NEW YORK, NY (PRWEB) June 21, 2012
At a time when news reports of missing persons with Alzheimer’s disease or a related dementia continue to make headlines almost daily, the Alzheimer’s Foundation of America (AFA) is encouraging law enforcement agencies nationwide to both learn about available methods to assist in the return of individuals with dementia who become lost, and to help educate the public about steps they can take to safeguard loved ones.
AFA outlines these strategies in a new report released today, entitled “Lost and…Found. A Review of Available Methods and Technologies to Aid Law Enforcement in Locating Missing Adults with Dementia.” It was funded by Project Lifesaver International, a nonprofit organization based in Chesapeake, VA, through a grant from the United States Department of Justice’s Bureau of Justice Assistance.
The report also sheds enormous light on missing incidents, giving law enforcement and caregivers a full understanding of its scope as one of the most common, burdensome, costly and life-threatening behaviors of Alzheimer’s disease, as well as a major source of caregiver burnout and placement of people with dementia in long-term care facilities.
“Wandering is one of the most frightening and potentially life-threatening behaviors that may accompany a cognitive condition. The statistics related to this behavior are of grave concern,” said Gene Saunders, CEO and founder of Project Lifesaver. “That why we believe this study was so important to do, because there are clearly steps that can be taken to protect an ‘at risk’ individual, improve their quality of life and bring a level of peace of mind to their caregiver.”
Experts estimate that 60 percent of people with Alzheimer’s disease will wander at some point during the progression of the brain disorder and half of those will become lost or separated from a loved one. The disease results in memory loss, confusion and decline in other intellectual functions that impair individuals’ ability to recognize they are in danger or to independently take action to return home safely. Moreover, up to 61percent of people who become lost will suffer serious injury or death if not found within 24 hours.
“As the incidence of Alzheimer’s disease continues to increase, it follows that wandering behavior will rise accordingly, underscoring the need to raise public awareness of strategies readily available to cope with—and curb—this potential crisis,” the report says.
Commenting on the report, Eric J. Hall, AFA’s president and CEO, said, “This report reinforces that law enforcement, caregivers and entire communities must be proactive about the very real risk of missing incidents. This challenging behavior not only threatens the lives of the nation’s most vulnerable population, but it also jeopardizes the health and well-being of caregivers.”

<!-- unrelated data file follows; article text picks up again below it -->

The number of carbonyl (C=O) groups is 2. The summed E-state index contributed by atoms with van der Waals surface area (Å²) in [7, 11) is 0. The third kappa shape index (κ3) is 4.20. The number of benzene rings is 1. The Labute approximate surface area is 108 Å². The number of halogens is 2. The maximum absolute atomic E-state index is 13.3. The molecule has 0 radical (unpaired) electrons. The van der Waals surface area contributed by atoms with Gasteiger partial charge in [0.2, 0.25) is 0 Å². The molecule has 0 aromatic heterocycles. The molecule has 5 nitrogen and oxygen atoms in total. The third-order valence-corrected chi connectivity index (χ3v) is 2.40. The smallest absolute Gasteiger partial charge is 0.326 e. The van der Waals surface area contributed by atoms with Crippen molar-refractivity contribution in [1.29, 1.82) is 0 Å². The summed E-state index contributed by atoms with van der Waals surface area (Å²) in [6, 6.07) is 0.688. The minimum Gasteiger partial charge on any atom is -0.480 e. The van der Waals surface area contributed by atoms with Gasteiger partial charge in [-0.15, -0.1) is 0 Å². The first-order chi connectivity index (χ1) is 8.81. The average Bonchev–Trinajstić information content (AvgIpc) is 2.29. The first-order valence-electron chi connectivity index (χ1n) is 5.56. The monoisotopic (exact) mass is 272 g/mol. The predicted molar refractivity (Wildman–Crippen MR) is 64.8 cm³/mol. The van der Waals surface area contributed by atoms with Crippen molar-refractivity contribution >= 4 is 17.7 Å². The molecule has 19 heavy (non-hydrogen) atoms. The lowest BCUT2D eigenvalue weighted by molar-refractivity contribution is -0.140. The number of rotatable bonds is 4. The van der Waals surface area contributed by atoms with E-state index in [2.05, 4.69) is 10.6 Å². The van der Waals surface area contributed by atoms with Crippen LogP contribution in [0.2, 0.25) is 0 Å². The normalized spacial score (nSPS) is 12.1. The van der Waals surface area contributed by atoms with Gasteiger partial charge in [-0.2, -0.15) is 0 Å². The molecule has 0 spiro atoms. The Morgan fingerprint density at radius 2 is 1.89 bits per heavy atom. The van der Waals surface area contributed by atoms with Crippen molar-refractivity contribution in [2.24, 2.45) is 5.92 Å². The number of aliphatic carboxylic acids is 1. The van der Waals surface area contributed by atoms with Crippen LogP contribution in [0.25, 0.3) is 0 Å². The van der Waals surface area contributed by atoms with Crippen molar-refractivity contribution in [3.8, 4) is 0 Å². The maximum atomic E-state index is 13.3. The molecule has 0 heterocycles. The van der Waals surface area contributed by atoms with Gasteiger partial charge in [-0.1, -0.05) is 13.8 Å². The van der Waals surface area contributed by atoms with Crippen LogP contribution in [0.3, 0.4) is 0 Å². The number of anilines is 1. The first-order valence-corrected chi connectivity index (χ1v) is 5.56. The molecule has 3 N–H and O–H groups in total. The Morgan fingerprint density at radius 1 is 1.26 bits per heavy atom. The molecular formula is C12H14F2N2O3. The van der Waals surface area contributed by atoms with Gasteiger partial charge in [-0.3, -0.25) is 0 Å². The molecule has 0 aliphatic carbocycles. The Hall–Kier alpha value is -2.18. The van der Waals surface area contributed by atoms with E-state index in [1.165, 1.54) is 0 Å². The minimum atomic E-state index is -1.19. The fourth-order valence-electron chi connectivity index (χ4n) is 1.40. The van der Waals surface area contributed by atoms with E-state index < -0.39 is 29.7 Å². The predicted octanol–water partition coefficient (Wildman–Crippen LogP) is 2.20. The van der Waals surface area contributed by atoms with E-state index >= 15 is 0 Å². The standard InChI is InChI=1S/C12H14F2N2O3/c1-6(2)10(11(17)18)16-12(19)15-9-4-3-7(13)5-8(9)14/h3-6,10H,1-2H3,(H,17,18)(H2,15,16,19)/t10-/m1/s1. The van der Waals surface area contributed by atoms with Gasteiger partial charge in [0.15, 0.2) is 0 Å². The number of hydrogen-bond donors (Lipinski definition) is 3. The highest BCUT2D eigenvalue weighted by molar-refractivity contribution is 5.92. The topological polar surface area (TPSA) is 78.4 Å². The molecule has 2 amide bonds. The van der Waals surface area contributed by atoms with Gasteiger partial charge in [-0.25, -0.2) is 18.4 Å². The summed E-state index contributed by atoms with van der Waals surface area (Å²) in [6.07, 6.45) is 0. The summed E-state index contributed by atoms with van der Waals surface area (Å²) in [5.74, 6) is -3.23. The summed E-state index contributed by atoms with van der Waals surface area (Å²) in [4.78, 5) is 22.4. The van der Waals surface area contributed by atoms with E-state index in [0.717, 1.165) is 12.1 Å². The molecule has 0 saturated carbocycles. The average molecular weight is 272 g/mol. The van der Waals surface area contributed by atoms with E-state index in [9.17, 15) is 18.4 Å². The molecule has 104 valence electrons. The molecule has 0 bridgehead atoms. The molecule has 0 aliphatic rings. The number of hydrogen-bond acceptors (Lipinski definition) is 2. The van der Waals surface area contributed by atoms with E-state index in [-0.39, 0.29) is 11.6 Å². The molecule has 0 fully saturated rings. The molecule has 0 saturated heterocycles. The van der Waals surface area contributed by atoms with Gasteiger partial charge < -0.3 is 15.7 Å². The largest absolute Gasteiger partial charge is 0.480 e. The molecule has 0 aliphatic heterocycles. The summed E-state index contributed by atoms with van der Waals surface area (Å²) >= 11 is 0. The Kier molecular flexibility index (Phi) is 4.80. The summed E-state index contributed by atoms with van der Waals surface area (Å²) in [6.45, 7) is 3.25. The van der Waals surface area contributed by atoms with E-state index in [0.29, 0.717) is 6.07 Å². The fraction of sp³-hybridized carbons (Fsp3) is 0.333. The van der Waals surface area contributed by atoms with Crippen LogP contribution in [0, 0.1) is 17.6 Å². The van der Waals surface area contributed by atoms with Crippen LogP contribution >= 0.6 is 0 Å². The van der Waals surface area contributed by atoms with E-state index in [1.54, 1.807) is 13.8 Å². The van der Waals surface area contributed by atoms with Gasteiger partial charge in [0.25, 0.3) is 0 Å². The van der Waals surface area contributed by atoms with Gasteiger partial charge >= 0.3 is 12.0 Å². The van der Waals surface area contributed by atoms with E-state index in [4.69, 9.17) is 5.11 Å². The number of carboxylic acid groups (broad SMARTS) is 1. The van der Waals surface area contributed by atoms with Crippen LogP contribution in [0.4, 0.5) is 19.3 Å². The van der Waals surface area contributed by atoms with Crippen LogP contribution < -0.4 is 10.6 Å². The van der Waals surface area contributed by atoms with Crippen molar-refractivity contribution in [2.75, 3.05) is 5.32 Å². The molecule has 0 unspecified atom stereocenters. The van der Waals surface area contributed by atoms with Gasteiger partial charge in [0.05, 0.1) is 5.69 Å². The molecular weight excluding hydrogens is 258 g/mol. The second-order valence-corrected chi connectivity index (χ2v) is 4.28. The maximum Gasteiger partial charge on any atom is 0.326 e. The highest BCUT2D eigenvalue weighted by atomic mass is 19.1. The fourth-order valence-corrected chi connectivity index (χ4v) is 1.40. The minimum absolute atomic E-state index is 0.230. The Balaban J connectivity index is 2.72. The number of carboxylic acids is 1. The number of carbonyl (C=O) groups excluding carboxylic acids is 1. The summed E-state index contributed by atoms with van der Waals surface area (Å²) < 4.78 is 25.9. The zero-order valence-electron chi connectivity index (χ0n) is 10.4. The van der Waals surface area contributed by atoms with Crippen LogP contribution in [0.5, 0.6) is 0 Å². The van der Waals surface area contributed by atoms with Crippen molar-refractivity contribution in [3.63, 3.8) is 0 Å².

The report further notes that missing incidents are “a serious and costly public safety problem for law enforcement that will only get worse as this disease invades more lives."
Search and rescue operations cost taxpayers an estimated $1,500 per hour and average nine hours, according to Project Lifesaver, which utilizes a rapid response system in conjunction with law enforcement to locate missing persons with Alzheimer’s disease, autism or other impairments.
The report identifies three broad categories of strategies to assist in identifying and/or locating a missing person with dementia:
The report points out that in almost all cases using a combination of methods will produce the greatest likelihood that the missing person is found quickly and safely. Further, it says, “no one service can guarantee that an individual can be found or found unharmed every time—underscoring the need to deploy all possible prevention methods to stop elopement from occurring in the first place.”
Lauren Coleman, 19, of Merriam, KS, recalls how difficult it was for her to see her great-grandmother’s memory loss advance from “forgetting small things to forgetting larger things” and then to wandering away from home.
“Mama Susie had wandered off from the house and walked over five miles to the church that she loved so much. The pastor contacted my grandmother and told her that Mama Susie was there,” the teen says in a case study included in the “Lost and Found” report. “At that point, it really hit home to me that things were really bad.”
Wandering can be prompted by a person’s desire to “go home”; a response to stress or unmet needs, such as hunger; or a medication side effect.
“Lost and…Found” also provides points of differentiation among available technology, tips on how to help prevent a missing incident and create a wandering response plan, a state-by-state listing of Silver Alert programs, and additional resources on the topic.
The full report is available on AFA’s Web site at http://www.alzfdn.org.
The Alzheimer’s Foundation of America, based in New York, is a national nonprofit organization that unites more than 1,600 independent member organizations nationwide with the goal of providing optimal care and services to individuals with dementia, their caregivers and families. Its services include counseling and referrals by licensed social workers via a toll-free hot line, e-mail, Skype and live chat; educational materials; a free quarterly magazine for caregivers; and professional training. For more information, call toll-free 866-AFA-8484 or visit http://www.alzfdn.org.